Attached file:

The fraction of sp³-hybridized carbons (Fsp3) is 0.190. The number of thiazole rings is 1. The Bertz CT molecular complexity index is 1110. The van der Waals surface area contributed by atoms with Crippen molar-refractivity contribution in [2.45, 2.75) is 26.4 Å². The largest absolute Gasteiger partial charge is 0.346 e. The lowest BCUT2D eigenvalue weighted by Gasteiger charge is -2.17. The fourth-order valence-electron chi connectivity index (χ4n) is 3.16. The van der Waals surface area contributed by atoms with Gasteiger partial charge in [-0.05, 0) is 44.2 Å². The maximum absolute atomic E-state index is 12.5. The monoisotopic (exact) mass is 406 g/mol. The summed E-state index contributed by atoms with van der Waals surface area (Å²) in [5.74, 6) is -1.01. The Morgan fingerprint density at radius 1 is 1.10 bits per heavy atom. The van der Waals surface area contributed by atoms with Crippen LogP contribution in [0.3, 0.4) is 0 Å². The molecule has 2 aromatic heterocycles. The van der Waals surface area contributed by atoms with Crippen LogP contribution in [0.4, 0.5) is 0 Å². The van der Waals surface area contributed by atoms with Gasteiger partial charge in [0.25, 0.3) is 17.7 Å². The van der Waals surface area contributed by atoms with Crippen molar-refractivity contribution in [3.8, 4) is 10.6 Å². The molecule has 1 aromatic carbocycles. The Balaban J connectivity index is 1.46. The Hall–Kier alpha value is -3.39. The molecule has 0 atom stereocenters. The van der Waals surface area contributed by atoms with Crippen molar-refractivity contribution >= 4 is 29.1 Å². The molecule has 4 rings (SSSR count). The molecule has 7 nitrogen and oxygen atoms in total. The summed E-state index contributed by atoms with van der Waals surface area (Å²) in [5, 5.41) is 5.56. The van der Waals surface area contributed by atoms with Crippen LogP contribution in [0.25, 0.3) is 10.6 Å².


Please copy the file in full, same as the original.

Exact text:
The fraction of sp³-hybridized carbons (Fsp3) is 0.190. The number of thiazole rings is 1. The Bertz CT molecular complexity index is 1110. The van der Waals surface area contributed by atoms with Crippen molar-refractivity contribution in [2.45, 2.75) is 26.4 Å². The largest absolute Gasteiger partial charge is 0.346 e. The lowest BCUT2D eigenvalue weighted by Gasteiger charge is -2.17. The fourth-order valence-electron chi connectivity index (χ4n) is 3.16. The van der Waals surface area contributed by atoms with Gasteiger partial charge in [-0.05, 0) is 44.2 Å². The maximum absolute atomic E-state index is 12.5. The monoisotopic (exact) mass is 406 g/mol. The summed E-state index contributed by atoms with van der Waals surface area (Å²) in [5.74, 6) is -1.01. The Morgan fingerprint density at radius 1 is 1.10 bits per heavy atom. The van der Waals surface area contributed by atoms with Crippen LogP contribution in [0.3, 0.4) is 0 Å². The molecule has 2 aromatic heterocycles. The van der Waals surface area contributed by atoms with Crippen LogP contribution in [0.4, 0.5) is 0 Å². The van der Waals surface area contributed by atoms with Gasteiger partial charge in [0.25, 0.3) is 17.7 Å². The van der Waals surface area contributed by atoms with Crippen molar-refractivity contribution in [3.8, 4) is 10.6 Å². The molecule has 1 aromatic carbocycles. The Balaban J connectivity index is 1.46. The Hall–Kier alpha value is -3.39. The molecule has 0 atom stereocenters. The van der Waals surface area contributed by atoms with Crippen molar-refractivity contribution >= 4 is 29.1 Å². The molecule has 4 rings (SSSR count). The molecule has 7 nitrogen and oxygen atoms in total. The summed E-state index contributed by atoms with van der Waals surface area (Å²) in [5, 5.41) is 5.56. The van der Waals surface area contributed by atoms with Crippen LogP contribution in [0.25, 0.3) is 10.6 Å².